hawaii-1-2Today marks a milestone. Not only is it my first ever visit to Hawaii but also the day I complete my United States ride map by adding the last state for me to ride a PTW (aka scooter or motorcycle) in.  The plan was to meet up with Judy who kindly offered to give us a tour of Oahu when our shipped docked in Hawaii.

hawaii4Things started off very well as we walked off the ship when Steve said, “I see a Vespa.” When I looked the same direction I saw it was Judy coming to meet us riding Leo her LX and wearing her colorful Diesel helmet, yeah.

So we grabbed a cab with Judy following to take us to the place we’d reserved a pair of scooters. A Buddy 125 and Vespa GTS 250 for our tour with Judy. hawaii1When we arrived there were plenty of scooters and several “t-rex” aka little 3 wheeled 50cc “cars” but no body at the place. We tried calling not only the number I had on the reservation confirmation but every number on the building and on any of the scooters or t-rexes parked around the lot.

The guy who lived next door even came out and asked if we had called the owner. When we said we had with only voice mail as the result he tried a number he had with no more success than we had. So on to plan B. We found the next closest scooter rental shop and headed over.

hawaii2Unfortunately, they only had 1 125cc and the rest were all 50s so we got their “premium” 50cc which was supposed to go 45-50mph and set off. I was riding a Cali and Steve had a Sym Jet 50. As we headed  out on the two scooters following Judy we saw what almost has to be the iconic scooter set up for Hawaii, a red scooter with a red longboard attached via a surfboard rack. That’s when you know you are near the Pacific Ocean.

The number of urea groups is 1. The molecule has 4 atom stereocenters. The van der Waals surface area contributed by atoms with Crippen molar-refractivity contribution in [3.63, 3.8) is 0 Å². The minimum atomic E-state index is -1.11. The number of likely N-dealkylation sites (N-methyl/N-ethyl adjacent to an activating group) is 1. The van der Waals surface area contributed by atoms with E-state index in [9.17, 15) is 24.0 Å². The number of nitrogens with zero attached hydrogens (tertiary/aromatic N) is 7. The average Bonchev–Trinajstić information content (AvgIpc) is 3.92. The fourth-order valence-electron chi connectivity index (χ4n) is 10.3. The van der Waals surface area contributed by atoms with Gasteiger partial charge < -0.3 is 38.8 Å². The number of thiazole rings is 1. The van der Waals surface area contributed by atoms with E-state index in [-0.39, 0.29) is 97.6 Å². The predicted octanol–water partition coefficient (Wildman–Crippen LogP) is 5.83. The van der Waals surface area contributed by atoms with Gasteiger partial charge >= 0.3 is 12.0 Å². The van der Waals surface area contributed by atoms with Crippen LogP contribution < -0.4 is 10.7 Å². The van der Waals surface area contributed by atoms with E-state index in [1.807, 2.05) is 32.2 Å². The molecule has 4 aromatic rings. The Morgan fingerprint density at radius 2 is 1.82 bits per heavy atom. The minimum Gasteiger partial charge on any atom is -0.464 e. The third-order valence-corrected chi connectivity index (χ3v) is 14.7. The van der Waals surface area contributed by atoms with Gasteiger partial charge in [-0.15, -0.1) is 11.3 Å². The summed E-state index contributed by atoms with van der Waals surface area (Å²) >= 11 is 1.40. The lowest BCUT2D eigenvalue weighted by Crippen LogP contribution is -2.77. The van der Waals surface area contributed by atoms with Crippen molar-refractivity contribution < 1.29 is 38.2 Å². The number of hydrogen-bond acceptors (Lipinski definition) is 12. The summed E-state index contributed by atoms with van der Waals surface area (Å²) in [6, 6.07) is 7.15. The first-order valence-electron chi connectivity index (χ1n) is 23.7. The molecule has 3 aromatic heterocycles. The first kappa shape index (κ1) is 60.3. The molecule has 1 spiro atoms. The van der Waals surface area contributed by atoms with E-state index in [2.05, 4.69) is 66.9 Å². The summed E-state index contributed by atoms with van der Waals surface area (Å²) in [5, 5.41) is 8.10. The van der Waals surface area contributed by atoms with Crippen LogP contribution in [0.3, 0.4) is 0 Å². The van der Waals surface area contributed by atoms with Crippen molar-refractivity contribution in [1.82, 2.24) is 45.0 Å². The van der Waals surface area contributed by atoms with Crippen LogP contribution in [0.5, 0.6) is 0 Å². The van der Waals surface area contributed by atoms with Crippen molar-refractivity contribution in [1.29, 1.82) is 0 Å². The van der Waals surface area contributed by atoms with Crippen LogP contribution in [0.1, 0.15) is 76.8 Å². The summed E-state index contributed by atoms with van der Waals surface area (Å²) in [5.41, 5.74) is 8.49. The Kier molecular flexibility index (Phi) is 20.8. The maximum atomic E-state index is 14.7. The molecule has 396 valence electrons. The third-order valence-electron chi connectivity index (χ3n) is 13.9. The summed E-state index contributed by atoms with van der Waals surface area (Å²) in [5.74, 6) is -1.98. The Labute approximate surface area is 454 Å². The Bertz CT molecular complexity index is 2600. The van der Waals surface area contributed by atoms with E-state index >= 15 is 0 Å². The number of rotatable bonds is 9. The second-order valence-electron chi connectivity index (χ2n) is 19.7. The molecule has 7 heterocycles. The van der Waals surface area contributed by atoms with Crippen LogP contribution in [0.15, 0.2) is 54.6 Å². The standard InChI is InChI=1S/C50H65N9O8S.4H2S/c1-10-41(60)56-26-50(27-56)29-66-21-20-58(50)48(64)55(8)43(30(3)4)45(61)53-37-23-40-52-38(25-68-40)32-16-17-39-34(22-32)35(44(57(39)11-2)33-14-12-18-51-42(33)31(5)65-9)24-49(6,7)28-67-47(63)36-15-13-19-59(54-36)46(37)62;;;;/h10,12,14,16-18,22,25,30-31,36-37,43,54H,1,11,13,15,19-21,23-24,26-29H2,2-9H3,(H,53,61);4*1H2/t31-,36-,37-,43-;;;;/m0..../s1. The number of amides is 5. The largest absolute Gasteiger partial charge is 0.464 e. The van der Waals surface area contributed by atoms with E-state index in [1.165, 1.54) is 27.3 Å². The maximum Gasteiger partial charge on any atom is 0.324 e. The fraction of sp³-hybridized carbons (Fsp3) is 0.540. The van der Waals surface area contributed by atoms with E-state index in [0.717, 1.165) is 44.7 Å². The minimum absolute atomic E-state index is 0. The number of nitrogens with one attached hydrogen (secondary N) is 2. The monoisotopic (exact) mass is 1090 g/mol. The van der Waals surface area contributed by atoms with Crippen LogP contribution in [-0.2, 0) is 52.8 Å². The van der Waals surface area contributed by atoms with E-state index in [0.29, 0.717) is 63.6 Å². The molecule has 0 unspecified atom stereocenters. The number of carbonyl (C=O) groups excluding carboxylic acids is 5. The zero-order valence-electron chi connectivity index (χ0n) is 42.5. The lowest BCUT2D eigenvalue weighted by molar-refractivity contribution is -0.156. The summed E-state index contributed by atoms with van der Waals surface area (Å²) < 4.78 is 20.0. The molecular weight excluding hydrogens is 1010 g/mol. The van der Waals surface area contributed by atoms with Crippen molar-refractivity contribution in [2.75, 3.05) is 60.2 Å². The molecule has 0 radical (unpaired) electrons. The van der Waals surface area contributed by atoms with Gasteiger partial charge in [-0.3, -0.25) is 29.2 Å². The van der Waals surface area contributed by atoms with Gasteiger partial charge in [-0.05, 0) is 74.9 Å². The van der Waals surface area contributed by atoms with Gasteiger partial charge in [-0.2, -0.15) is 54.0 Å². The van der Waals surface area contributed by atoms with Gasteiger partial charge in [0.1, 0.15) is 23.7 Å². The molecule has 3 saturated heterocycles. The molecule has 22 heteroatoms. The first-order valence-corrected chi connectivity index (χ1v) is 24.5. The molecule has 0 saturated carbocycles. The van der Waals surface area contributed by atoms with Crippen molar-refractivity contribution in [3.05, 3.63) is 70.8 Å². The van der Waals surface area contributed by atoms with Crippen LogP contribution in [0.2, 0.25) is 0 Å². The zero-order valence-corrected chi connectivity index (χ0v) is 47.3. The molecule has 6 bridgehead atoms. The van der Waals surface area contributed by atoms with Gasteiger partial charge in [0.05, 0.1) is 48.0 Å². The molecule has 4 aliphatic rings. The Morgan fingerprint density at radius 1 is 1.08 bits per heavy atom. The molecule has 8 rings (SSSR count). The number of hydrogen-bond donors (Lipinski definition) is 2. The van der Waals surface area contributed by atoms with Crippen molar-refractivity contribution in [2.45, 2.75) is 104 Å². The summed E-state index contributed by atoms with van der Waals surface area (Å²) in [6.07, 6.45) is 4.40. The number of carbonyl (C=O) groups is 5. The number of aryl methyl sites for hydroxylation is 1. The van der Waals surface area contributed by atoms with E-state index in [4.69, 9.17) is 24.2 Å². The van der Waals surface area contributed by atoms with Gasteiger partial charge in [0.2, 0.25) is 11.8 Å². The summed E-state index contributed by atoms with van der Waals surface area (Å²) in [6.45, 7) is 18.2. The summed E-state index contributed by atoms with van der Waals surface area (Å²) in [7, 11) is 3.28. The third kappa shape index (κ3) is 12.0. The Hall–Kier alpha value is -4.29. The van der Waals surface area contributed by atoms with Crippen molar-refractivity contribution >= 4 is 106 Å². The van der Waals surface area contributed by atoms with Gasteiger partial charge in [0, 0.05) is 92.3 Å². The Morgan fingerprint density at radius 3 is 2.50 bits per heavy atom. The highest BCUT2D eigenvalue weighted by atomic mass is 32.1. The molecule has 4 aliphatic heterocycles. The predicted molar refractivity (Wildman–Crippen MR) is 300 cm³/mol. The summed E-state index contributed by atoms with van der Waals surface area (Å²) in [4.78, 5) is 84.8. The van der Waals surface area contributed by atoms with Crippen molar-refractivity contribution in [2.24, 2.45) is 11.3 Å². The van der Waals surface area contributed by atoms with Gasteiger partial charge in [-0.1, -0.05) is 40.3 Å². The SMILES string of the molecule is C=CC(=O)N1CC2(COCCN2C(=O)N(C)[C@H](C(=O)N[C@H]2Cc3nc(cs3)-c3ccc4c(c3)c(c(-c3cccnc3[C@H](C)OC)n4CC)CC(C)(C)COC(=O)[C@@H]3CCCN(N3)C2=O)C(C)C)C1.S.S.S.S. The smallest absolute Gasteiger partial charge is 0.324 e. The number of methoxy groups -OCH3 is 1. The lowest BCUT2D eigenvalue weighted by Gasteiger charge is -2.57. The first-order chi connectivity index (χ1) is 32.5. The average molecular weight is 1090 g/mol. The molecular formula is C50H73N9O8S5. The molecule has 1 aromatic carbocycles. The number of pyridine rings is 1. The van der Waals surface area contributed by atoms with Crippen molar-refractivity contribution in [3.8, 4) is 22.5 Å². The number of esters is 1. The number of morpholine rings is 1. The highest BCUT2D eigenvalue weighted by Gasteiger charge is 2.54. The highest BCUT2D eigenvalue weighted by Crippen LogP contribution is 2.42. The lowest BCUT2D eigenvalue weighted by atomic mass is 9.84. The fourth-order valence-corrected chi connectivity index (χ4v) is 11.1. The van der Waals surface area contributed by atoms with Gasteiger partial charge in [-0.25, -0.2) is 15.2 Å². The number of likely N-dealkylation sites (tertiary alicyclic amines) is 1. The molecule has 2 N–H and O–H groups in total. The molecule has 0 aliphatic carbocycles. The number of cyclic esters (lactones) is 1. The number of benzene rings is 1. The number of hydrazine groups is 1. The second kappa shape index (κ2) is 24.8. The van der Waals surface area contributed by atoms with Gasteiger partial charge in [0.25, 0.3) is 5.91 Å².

First stop was for a view of Diamond Head which was on Steve’s must see list.


We took the coastal road just over half way around the island stopping for lunch after the Cali decided not to start when we stopped for gas.

hawaii6 Fortunately it turned out to be a bare wire at the kill switch that if it came into contact with metal wouldn’t let the scoot start. Thankfully Steve found it and we were able to get back on the road after a bite to eat.  Scenery was as fantastic as you might expect despite the rain and over cast.

hawai10In a couple of places the road was so close to the surf that you could easily get wet from the spray. In fact the scooter seats did while I was taking this photo.

Between the delay in getting scooters and troubleshooting the problem with the Cali not starting when we made our first gas stop we didn’t get to see as much of the island as we originally hoped. Since the scooters had to be back by 5pm Steve and I said goodbye to Judy and hopped on the road through the center of the island back to Honolulu.

hawaii-1-4hawaii9There we saw that scooter theft seems to be as big of a concern as it is in London if the size of the locks we saw on parked scoots is any indication.


hawaii8Last stop before retuning the scooters was Waikiki Beach where renting a surfboard was even easier than renting a scooter.

The Cali might is a whole lot cuter the modern styled Sym but when it comes to performance there was no contest. The little Sym 50cc  would go 45 and even reach 50 on occaison but the only time the Cali even got to 40 was downhill with a tailwind.   Going uphill it wouldn’t even maintain 28mph which was a serious disappointment. If we go back to Hawaii I’ll will try again for at least a 125.

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